Toddler son of Steelers' James Harrison mauled in backyard
A 50-pound pit bull pounced on the 2-year-old son of Steelers linebacker James Harrison in the family's Franklin Park backyard, repeatedly biting the child's leg and refusing to let go, a friend said Friday.
Lisa Ripi, a family friend of Harrison's, said she was with James Harrison III and the child's mother during the attack Thursday afternoon. The dog, named Patron, had just been released from his backyard kennel and was running around the yard when the baby started crying, Ripi said.
"He was playing and then the baby cried and he just went after him," Ripi said. "And I thought he was kinda like just playing, jumping on him. But he started to grab at the baby and I saw some blood and (the baby's mother) just fell on top of him and she was screaming for me to take her baby."
Ripi said she picked up the baby and ran "about 40 yards" to a fence and dropped the child about two feet to the other side.
"The dog then went to go for the baby through the fence," said Ripi, who ran from the yard with the child's mother and called 911.
The baby was taken to Children's Hospital of Pittsburgh in Lawrenceville, where his condition was not known. Ripi said she didn't believe his injuries were life-threatening.
Harrison, angered by the publicity, declined comment. He was not home at the time of the incident, Ripi said.
Ripi said she was bitten in the leg as she ran with the baby and required several stitches. The child's mother, whom she didn't name, also was bitten and treated in a local hospital, Ripi said.
Bill Parise, Harrison's Pittsburgh-based agent, said he spoke with Harrison and learned "the boy's going to be fine."
"He was bitten in the thigh; very deep puncture wound," Parise said. "In my conversation with James, the child's OK."
Burt Lauten, public relations and media manager for the Steelers, said in a statement: "We are aware of this unfortunate situation. We express our concern for his family and hope that everyone involved makes a complete recovery."
The dog was taken by Triangle Animal Control and is being kept in a kennel in McKees Rocks, said Ray Fate, Allegheny County animal control officer.
Harrison has said he doesn't want the dog back, Fate said, and authorities cannot give for adoption a dog that has attacked a child. If Harrison doesn't sign the dog over to someone else, the animal will be euthanized in 10 days.
Harrison, the reigning NFL Defensive Player of the year, recently signed the second-richest contract in franchise history. He was in Pittsburgh on the day of the attack while the rest of his teammates were in Washington.
He did not accompany the team to meet President Obama, an annual reward for winning the Super Bowl.
In 2006, then-Steelers linebacker Joey Porter was cited by police in Pine after two of his dogs got loose and killed a miniature horse on a nearby farm. Northern Regional police said then that Porter's dogs were licensed in his hometown of Bakersfield, Calif., but not in Allegheny County.
Show commenting policy
TribLive commenting policy
You are solely responsible for your comments and by using TribLive.com you agree to our Terms of Service.
We moderate comments. Our goal is to provide substantive commentary for a general readership. By screening submissions, we provide a space where readers can share intelligent and informed commentary that enhances the quality of our news and information.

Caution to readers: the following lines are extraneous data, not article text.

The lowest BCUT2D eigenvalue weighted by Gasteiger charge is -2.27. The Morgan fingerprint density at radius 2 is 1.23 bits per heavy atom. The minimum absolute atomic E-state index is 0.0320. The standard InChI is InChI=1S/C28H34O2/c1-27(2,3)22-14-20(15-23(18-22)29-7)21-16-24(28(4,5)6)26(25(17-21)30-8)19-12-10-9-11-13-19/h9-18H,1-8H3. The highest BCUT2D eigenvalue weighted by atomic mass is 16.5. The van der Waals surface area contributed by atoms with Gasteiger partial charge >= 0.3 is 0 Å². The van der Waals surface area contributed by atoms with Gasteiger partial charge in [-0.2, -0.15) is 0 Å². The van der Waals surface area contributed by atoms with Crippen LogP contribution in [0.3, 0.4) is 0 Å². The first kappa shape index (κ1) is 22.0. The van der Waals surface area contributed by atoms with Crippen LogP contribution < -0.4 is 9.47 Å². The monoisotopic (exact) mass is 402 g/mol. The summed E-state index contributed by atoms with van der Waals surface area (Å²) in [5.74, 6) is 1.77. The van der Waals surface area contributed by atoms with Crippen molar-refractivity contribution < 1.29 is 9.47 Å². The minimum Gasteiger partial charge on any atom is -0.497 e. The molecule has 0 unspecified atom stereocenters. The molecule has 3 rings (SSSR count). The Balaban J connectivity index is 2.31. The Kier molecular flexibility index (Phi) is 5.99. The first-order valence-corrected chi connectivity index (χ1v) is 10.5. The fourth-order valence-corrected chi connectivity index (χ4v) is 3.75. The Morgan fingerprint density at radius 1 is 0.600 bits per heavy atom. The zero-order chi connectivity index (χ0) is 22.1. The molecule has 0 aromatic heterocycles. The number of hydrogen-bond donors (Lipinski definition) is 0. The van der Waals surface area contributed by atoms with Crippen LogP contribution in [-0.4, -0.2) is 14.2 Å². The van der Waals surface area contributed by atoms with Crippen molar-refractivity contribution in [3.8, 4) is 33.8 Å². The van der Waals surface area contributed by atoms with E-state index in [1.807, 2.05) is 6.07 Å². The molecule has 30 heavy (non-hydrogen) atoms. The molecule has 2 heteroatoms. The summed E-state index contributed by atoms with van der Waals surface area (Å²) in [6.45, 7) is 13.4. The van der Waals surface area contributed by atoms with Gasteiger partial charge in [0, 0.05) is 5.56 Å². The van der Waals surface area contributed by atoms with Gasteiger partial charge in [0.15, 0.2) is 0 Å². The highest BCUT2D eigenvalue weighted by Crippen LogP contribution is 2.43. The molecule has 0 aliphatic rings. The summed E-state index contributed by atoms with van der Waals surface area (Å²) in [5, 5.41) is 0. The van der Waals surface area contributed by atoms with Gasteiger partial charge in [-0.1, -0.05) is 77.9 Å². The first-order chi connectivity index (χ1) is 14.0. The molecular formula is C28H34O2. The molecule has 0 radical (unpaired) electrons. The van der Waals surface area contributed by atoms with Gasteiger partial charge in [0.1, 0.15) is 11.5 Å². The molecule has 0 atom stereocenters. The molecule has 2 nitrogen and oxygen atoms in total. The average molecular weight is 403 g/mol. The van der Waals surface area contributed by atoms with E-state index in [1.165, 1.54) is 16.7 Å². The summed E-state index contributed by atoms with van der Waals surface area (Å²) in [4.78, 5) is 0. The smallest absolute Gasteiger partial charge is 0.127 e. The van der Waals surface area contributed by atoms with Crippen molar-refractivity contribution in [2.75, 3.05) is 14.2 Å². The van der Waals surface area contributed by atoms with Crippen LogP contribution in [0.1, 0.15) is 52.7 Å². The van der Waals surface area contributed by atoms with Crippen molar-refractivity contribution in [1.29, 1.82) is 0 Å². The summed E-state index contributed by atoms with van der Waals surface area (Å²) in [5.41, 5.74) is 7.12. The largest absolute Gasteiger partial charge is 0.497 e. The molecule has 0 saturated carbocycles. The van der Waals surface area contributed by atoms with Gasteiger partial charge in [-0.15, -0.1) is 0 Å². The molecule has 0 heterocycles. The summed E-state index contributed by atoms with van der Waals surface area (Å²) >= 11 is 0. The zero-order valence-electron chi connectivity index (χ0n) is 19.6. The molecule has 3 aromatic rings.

While most comments will be posted if they are on-topic and not abusive, moderating decisions are subjective. We will make them as carefully and consistently as we can. Because of the volume of reader comments, we cannot review individual moderation decisions with readers.
We value thoughtful comments representing a range of views that make their point quickly and politely. We make an effort to protect discussions from repeated comments either by the same reader or different readers.
We follow the same standards for taste as the daily newspaper. A few things we won't tolerate: personal attacks, obscenity, vulgarity, profanity (including expletives and letters followed by dashes), commercial promotion, impersonations, incoherence, proselytizing and SHOUTING. Don't include URLs to Web sites.
We do not edit comments. They are either approved or deleted. We reserve the right to edit a comment that is quoted or excerpted in an article. In this case, we may fix spelling and punctuation.
We welcome strong opinions and criticism of our work, but we don't want comments to become bogged down with discussions of our policies and we will moderate accordingly.
We appreciate it when readers and people quoted in articles or blog posts point out errors of fact or emphasis and will investigate all assertions. But these suggestions should be sent via e-mail. To avoid distracting other readers, we won't publish comments that suggest a correction. Instead, corrections will be made in a blog post or in an article.
- Fans sporting black and gold show up for Steelers game in Charlotte
- Steelers notebook: Panthers LB Kuechly making an impression
- Robinson: Study shows NFL troublemakers don’t get hurt in wallet
- Starkey: Can Steelers’ Mitchell find Carolina cure?
- Value of nickel rising in NFL
- Play to watch: Inside zone read slant/bubble
- Moore hopes to see red (zone) in Steelers debut
- Steelers notebook: Ravens DL fined for hit on Roethlisberger
- Steelers’ Timmons looks to reverse defense’s struggles
- Steelers defense a long way from ‘greatest of all time’
- Steelers’ Polamalu relying on smarts as physical skills decline